Monday, August 15, 2011

Pick a Paint Color with Personality -- Periwinkle

Some people call it lavender blue, although it's not exactly either of these colors. It's clean, it's complicated, it's dreamy.

It's periwinkle, that luscious mix of pink and blue, warm and cool, boy and girl, intense and subtle, yin and yang.

My infatuation with this color started 10 years ago. A client wanted a room painted a color to match a -- get this -- chip of paint from a door in France. He carried it all the way back to North Carolina in his wallet.

I matched it, and it looked fabulous. Client loved it. I loved it. 

I tend to be promiscuous about paint colors. I can't think of any color that, given the right setting, I don't like.

But periwinkle especially captured my heart. Even the name is irresistible. A cute snail and a lovely flower are named the same.

I didn't see much of my new love, but then, a few years after my initial fling, another client wanted her shutters painted a certain color. She gave the the Glidden name -- Periwinkle Blue.

About that time, just after the turn of the new millennium, I noticed that people were wearing periwinkle blue tee-shirts. Then I saw periwinkle letterheads, bathing suits, fleece jackets, umbrellas, garden gloves, Crocs!

My favorite color had become a trend. Rats! Nothing like a fad to ruin a good thing. However, I'm glad to report that before the market was saturated with my beloved periwinkle, the trend subsided.

One piece of periwinkle furniture gives a monochromatic space pizazz. Traditional Home.
This House Beautiful photo might not be perfect for staging, but I'm loving the periwinkle.
Periwinkle combines well with white, yellows and warm greens. Photo: House Beautiful.



Do you notice anything 
that the tufted chair, the rug 
stripes, and the lamp shades 
all share in this bedroom from 
Coastal Living Magazine? Yes, 
their color!

If you're going to use 
periwinkle in any of your 
rooms, it's best for staging 
to limit the amount of this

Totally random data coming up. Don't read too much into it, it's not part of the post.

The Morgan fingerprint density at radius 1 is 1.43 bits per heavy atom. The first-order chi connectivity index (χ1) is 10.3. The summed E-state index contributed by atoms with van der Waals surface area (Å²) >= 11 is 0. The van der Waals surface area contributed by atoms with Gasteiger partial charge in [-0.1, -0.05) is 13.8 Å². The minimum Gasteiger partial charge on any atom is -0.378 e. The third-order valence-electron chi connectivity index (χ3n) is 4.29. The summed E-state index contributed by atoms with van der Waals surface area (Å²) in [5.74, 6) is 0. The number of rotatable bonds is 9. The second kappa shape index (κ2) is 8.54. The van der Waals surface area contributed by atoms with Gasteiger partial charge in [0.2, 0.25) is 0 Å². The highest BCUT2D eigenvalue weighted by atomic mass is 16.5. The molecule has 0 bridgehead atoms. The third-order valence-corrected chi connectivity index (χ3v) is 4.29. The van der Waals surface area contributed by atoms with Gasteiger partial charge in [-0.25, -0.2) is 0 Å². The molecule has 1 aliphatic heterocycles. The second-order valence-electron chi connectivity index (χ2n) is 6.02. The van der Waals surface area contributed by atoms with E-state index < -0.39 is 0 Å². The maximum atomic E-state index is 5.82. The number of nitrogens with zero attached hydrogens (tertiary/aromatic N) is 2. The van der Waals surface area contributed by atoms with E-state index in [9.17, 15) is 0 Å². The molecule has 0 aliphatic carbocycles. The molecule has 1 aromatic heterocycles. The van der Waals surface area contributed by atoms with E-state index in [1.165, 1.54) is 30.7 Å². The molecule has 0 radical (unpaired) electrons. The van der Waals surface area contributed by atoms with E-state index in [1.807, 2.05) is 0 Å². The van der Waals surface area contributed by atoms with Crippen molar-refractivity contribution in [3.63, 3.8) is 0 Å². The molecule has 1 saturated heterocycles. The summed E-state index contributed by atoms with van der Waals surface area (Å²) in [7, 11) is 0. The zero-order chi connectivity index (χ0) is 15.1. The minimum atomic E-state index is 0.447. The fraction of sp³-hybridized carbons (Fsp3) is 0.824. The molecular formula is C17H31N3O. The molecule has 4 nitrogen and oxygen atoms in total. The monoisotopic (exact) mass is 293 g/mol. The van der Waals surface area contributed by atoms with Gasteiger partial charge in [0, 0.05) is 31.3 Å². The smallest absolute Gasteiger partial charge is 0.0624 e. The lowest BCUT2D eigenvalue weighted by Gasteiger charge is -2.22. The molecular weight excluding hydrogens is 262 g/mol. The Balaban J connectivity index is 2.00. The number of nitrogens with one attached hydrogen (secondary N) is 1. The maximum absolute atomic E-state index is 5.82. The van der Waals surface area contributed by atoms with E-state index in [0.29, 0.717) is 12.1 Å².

color. It can steal the 
show! But that's what makes 
periwinkle paint perfect for 
accentuating a selling feature or focal point in a room or even out of doors. 

Although Periwinkle outdoors can go strong, and show up as a more saturated version of itself, 
pale periwinkle works well outside, as well. I chose a paler shade when I painted these two 
retro metal chairs I rescued from the side of the road. I wanted them to brighten up my 
shady fern bed.




This is the kind of front door that says to potential home buyers, "My owners love me." Periwinkle 
and greys make a very handsome couple. 

I recently learned that the color blue is the wold's most popular color. Of course there are a gazillion blues out there. Just watch the sky change colors or stand in front of the paint chip displays at your home improvement center.



Vinca minor, a low-growing perennial flower plant with glossy green leaves and almost star-like, sparkling blue flowers, is named after the color itself. 

Periwinkle can be pale, like the walls in the Better Homes and Gardens bedroom walls at the top of this post. That much periwinkle in one room is probably off-putting in a staged home. We can't assume that people want to be surrounded by this purple/blue. Or it can be more intense, like the fabric swatch left or the shutters below.

Each paint company has its own name for this delicious color, and there will be variations. Some have more pink, more grey, or more white.

Benjamin Moore calls it Brazilian Blue. Valspar says it's Ultra Blue, and Sherwin Williams names it Lobelia.

These color samples demonstrate the range of blues in what I will call the Periwinkle Family. 

If you want more advice on choosing colors for staging, download my $5 eBook, DIY Home Staging Tips to Sell Your Home Fast and For Top Dollar. If your home is on the market, it just doesn't make sense to go it alone when I can hold your hand every step of the way, from curb appeal to organizing closets, and everything in between. 


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